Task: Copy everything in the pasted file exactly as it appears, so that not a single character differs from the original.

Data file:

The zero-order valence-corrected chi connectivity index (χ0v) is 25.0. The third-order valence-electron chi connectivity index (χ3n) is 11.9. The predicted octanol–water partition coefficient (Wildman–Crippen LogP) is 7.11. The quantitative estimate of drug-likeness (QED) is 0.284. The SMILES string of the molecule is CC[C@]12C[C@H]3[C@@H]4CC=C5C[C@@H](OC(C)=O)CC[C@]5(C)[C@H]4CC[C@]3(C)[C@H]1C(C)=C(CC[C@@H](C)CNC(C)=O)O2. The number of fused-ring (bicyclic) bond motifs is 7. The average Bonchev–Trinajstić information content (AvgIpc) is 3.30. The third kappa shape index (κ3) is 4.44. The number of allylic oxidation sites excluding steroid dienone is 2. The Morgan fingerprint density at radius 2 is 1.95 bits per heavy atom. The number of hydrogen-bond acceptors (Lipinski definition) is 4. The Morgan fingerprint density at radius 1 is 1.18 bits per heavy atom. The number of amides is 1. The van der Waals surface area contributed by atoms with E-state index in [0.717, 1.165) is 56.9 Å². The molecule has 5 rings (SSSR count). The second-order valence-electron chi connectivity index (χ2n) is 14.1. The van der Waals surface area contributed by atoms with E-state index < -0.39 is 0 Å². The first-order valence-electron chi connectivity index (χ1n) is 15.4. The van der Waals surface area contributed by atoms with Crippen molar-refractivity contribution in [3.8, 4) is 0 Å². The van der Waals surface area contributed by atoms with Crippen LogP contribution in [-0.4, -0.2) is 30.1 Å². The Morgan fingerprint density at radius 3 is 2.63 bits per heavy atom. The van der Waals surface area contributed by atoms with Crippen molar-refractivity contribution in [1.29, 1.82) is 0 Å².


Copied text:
The zero-order valence-corrected chi connectivity index (χ0v) is 25.0. The third-order valence-electron chi connectivity index (χ3n) is 11.9. The predicted octanol–water partition coefficient (Wildman–Crippen LogP) is 7.11. The quantitative estimate of drug-likeness (QED) is 0.284. The SMILES string of the molecule is CC[C@]12C[C@H]3[C@@H]4CC=C5C[C@@H](OC(C)=O)CC[C@]5(C)[C@H]4CC[C@]3(C)[C@H]1C(C)=C(CC[C@@H](C)CNC(C)=O)O2. The number of fused-ring (bicyclic) bond motifs is 7. The average Bonchev–Trinajstić information content (AvgIpc) is 3.30. The third kappa shape index (κ3) is 4.44. The number of allylic oxidation sites excluding steroid dienone is 2. The Morgan fingerprint density at radius 2 is 1.95 bits per heavy atom. The number of hydrogen-bond acceptors (Lipinski definition) is 4. The Morgan fingerprint density at radius 1 is 1.18 bits per heavy atom. The number of amides is 1. The van der Waals surface area contributed by atoms with E-state index in [0.717, 1.165) is 56.9 Å². The molecule has 5 rings (SSSR count). The second-order valence-electron chi connectivity index (χ2n) is 14.1. The van der Waals surface area contributed by atoms with E-state index < -0.39 is 0 Å². The first-order valence-electron chi connectivity index (χ1n) is 15.4. The van der Waals surface area contributed by atoms with Crippen molar-refractivity contribution in [3.8, 4) is 0 Å². The van der Waals surface area contributed by atoms with Crippen LogP contribution in [-0.4, -0.2) is 30.1 Å². The Morgan fingerprint density at radius 3 is 2.63 bits per heavy atom. The van der Waals surface area contributed by atoms with Crippen molar-refractivity contribution in [1.29, 1.82) is 0 Å².